Ellsworth Wild Horse Territory
The Ellsworth Wild Horse Territory (WHT) is administered by the Austin/Tonopah Ranger District, Humboldt-Toiyabe National Forest.
The Ellsworth WHT is located in Nevada approximately 50 miles southwest of Austin. The territory consists of 18,000 acres in the northern Paradise Mountain Range.
Elevation of the territory is between 6,000 and 8,650 feet. The area is semi-arid with precipitation estimated at 9 inches per year. The terrain is mountainous.
Much of the vegetation within the territory is pinyon-juniper interspersed with low sagebrush and mountain big sagebrush. Mountain mahogany, aspen, and willow communities associated with springs and drainages are present throughout the area.
Wildlife present in the territory include deer and mountain lion.
Livestock grazing is permitted within the territory.
Although Spaniards brought horses with them to the Nevada area in the 16 th and 17 th centuries, it is believed that most of the wild horses in Central Nevada are descendants of horses that strayed or were abandoned by their owners during the mining booms and the settlements of homesteads in the late 1800s, early 1900s. Prior to the passing of the Wild Free-Roaming Horse and Burro Act of 1971, it was common practice for local ranchers to periodically release studs with “good blood” to “upgrade” the herds. Roundups would occasionally be held and suitable animals would either be sold or kept on the ranch, trained, and used as cow ponies.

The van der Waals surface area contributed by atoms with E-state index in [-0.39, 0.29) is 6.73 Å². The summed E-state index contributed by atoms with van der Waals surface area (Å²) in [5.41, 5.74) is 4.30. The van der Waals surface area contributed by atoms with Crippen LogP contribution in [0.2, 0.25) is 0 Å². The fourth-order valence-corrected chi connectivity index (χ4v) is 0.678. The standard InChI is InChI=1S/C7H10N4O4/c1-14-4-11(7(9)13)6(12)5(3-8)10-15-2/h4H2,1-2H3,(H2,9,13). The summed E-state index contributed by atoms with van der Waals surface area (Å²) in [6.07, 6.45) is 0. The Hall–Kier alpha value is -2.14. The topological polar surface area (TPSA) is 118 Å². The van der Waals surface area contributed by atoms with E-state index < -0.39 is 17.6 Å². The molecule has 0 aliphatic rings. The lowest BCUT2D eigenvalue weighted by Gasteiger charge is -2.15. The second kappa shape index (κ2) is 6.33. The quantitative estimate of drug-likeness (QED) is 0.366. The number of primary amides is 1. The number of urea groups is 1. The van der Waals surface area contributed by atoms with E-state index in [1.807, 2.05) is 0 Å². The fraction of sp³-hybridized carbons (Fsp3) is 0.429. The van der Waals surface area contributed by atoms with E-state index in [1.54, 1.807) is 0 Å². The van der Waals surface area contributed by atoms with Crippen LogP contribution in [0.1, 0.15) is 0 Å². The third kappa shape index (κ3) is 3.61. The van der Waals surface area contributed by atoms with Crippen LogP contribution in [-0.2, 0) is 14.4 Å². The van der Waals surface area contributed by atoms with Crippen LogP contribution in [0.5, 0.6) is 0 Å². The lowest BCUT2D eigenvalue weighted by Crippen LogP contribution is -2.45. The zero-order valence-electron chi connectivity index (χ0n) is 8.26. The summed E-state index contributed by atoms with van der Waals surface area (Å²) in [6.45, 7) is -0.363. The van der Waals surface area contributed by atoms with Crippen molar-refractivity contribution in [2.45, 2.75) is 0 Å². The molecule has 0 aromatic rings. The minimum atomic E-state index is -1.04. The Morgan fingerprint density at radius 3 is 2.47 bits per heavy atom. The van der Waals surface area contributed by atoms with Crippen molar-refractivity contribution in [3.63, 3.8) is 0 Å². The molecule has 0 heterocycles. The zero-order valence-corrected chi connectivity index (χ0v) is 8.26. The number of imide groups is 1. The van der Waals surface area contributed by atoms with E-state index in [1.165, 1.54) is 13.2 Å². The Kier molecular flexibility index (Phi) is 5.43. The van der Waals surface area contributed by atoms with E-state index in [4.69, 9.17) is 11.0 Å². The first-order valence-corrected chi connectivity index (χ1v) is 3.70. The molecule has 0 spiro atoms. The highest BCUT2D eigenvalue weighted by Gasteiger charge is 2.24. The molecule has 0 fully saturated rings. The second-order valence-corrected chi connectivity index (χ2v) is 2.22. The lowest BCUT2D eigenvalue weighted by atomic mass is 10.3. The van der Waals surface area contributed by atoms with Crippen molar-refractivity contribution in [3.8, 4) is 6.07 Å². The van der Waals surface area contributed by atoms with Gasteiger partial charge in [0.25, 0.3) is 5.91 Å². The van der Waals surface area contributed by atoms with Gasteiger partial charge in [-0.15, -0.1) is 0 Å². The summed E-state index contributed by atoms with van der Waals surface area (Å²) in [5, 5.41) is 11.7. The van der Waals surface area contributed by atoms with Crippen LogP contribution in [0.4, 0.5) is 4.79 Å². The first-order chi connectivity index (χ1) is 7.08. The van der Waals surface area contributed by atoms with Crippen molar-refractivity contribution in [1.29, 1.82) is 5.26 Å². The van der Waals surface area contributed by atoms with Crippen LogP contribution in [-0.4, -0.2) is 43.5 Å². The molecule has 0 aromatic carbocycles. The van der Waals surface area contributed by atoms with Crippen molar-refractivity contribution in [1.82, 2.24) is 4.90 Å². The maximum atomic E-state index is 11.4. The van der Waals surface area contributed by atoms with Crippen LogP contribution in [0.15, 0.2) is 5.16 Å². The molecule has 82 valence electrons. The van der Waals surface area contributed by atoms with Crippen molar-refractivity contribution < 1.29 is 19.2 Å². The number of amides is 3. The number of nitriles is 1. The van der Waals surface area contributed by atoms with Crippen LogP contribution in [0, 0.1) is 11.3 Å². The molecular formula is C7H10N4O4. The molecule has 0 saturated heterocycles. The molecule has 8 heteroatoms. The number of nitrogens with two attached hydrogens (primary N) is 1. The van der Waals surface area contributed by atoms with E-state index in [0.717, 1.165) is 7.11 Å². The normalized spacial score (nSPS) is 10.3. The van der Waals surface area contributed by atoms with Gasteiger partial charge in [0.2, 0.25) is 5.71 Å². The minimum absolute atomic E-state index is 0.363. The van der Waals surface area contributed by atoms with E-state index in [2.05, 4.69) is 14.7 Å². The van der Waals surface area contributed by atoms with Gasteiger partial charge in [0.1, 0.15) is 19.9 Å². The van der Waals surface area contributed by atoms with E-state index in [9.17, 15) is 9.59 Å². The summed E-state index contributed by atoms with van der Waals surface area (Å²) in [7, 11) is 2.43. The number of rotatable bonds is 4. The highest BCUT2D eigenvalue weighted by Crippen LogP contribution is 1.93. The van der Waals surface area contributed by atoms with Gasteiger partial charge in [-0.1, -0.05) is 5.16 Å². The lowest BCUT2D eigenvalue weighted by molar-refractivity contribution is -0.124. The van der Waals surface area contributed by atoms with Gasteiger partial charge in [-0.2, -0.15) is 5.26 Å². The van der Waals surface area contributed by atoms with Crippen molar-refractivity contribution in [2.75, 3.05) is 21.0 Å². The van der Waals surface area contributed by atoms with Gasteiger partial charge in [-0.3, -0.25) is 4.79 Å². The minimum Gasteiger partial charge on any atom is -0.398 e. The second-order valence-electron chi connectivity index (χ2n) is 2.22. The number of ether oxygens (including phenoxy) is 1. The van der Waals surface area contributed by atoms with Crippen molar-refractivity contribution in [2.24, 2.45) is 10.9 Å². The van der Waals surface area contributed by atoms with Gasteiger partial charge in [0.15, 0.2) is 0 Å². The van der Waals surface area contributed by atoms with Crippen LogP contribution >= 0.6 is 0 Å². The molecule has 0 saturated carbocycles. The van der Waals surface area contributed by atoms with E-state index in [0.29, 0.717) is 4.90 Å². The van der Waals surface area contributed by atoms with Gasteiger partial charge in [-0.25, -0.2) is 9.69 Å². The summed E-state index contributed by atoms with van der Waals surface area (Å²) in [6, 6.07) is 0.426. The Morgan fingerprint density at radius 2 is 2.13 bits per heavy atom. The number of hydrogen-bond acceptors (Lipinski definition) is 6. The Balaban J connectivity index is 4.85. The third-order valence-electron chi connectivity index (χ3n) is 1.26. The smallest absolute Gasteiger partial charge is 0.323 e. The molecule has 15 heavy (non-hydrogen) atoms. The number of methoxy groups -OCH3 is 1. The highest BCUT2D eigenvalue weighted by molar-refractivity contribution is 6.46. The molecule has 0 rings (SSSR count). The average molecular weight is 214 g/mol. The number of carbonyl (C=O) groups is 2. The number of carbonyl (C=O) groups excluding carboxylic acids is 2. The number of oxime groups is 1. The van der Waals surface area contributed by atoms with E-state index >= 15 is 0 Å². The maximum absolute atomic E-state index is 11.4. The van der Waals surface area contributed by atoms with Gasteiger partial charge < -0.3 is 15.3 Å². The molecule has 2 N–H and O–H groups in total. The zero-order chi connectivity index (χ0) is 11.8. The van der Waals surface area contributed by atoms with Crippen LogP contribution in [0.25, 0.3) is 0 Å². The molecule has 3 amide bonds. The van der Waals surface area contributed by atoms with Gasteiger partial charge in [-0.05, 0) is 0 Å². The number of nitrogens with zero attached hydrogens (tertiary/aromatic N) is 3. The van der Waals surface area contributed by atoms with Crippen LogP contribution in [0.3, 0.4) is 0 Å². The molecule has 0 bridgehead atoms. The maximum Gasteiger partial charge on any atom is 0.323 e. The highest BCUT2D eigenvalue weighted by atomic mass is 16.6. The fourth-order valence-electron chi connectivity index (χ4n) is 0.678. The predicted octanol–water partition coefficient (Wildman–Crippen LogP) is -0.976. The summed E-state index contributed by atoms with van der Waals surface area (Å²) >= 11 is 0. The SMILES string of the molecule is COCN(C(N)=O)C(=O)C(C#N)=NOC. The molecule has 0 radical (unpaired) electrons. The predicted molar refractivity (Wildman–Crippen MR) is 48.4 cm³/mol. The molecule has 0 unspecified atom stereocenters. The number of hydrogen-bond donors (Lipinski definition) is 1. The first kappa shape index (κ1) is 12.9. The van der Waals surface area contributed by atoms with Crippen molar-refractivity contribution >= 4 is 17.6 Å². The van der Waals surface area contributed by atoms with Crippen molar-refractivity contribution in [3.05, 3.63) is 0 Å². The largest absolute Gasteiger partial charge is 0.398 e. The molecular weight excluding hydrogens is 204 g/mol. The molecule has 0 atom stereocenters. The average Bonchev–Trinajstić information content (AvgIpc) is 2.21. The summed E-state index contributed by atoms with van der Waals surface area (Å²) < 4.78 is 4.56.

However, historic accounts claim that “true mustangs” occupied the southern Paradise Mountain Range. These horses may have also been present in the area of the Ellsworth territory.
For More Information
Contact the Austin Ranger District at 775-964-2671.